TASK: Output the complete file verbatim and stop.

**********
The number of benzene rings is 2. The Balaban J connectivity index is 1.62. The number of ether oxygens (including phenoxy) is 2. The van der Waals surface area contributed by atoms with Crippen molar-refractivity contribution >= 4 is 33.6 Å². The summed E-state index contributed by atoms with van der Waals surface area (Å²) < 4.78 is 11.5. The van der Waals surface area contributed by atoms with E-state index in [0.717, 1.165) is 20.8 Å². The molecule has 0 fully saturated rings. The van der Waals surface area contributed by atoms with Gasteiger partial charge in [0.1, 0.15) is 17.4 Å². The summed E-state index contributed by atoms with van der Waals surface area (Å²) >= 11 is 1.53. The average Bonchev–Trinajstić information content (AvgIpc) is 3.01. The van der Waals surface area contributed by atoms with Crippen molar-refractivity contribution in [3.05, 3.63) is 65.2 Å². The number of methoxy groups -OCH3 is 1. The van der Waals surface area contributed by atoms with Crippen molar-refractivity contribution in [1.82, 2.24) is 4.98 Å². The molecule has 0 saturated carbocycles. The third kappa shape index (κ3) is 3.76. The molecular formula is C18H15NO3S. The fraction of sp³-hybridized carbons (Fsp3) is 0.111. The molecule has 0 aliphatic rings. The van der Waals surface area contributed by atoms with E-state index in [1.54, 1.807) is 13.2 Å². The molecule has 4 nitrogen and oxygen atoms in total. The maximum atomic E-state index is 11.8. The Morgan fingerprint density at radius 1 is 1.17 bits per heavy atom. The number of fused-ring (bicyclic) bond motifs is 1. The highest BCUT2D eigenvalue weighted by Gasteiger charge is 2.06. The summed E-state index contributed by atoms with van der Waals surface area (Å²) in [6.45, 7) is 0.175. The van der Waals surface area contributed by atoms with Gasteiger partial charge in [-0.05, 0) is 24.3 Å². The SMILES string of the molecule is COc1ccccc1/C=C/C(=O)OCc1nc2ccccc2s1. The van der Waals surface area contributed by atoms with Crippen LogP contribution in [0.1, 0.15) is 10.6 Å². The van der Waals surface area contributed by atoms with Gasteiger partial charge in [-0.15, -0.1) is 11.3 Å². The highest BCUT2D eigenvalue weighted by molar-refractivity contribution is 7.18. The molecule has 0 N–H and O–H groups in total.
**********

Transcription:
The number of benzene rings is 2. The Balaban J connectivity index is 1.62. The number of ether oxygens (including phenoxy) is 2. The van der Waals surface area contributed by atoms with Crippen molar-refractivity contribution >= 4 is 33.6 Å². The summed E-state index contributed by atoms with van der Waals surface area (Å²) < 4.78 is 11.5. The van der Waals surface area contributed by atoms with E-state index in [0.717, 1.165) is 20.8 Å². The molecule has 0 fully saturated rings. The van der Waals surface area contributed by atoms with Gasteiger partial charge in [0.1, 0.15) is 17.4 Å². The summed E-state index contributed by atoms with van der Waals surface area (Å²) >= 11 is 1.53. The average Bonchev–Trinajstić information content (AvgIpc) is 3.01. The van der Waals surface area contributed by atoms with Crippen molar-refractivity contribution in [3.05, 3.63) is 65.2 Å². The number of methoxy groups -OCH3 is 1. The van der Waals surface area contributed by atoms with Crippen molar-refractivity contribution in [1.82, 2.24) is 4.98 Å². The molecule has 0 saturated carbocycles. The third kappa shape index (κ3) is 3.76. The molecular formula is C18H15NO3S. The fraction of sp³-hybridized carbons (Fsp3) is 0.111. The molecule has 0 aliphatic rings. The van der Waals surface area contributed by atoms with E-state index in [1.54, 1.807) is 13.2 Å². The molecule has 4 nitrogen and oxygen atoms in total. The maximum atomic E-state index is 11.8. The Morgan fingerprint density at radius 1 is 1.17 bits per heavy atom. The number of fused-ring (bicyclic) bond motifs is 1. The highest BCUT2D eigenvalue weighted by Gasteiger charge is 2.06. The summed E-state index contributed by atoms with van der Waals surface area (Å²) in [6.45, 7) is 0.175. The van der Waals surface area contributed by atoms with Gasteiger partial charge in [-0.05, 0) is 24.3 Å². The SMILES string of the molecule is COc1ccccc1/C=C/C(=O)OCc1nc2ccccc2s1. The van der Waals surface area contributed by atoms with Crippen LogP contribution in [0.1, 0.15) is 10.6 Å². The van der Waals surface area contributed by atoms with Gasteiger partial charge in [-0.15, -0.1) is 11.3 Å². The highest BCUT2D eigenvalue weighted by molar-refractivity contribution is 7.18. The molecule has 0 N–H and O–H groups in total.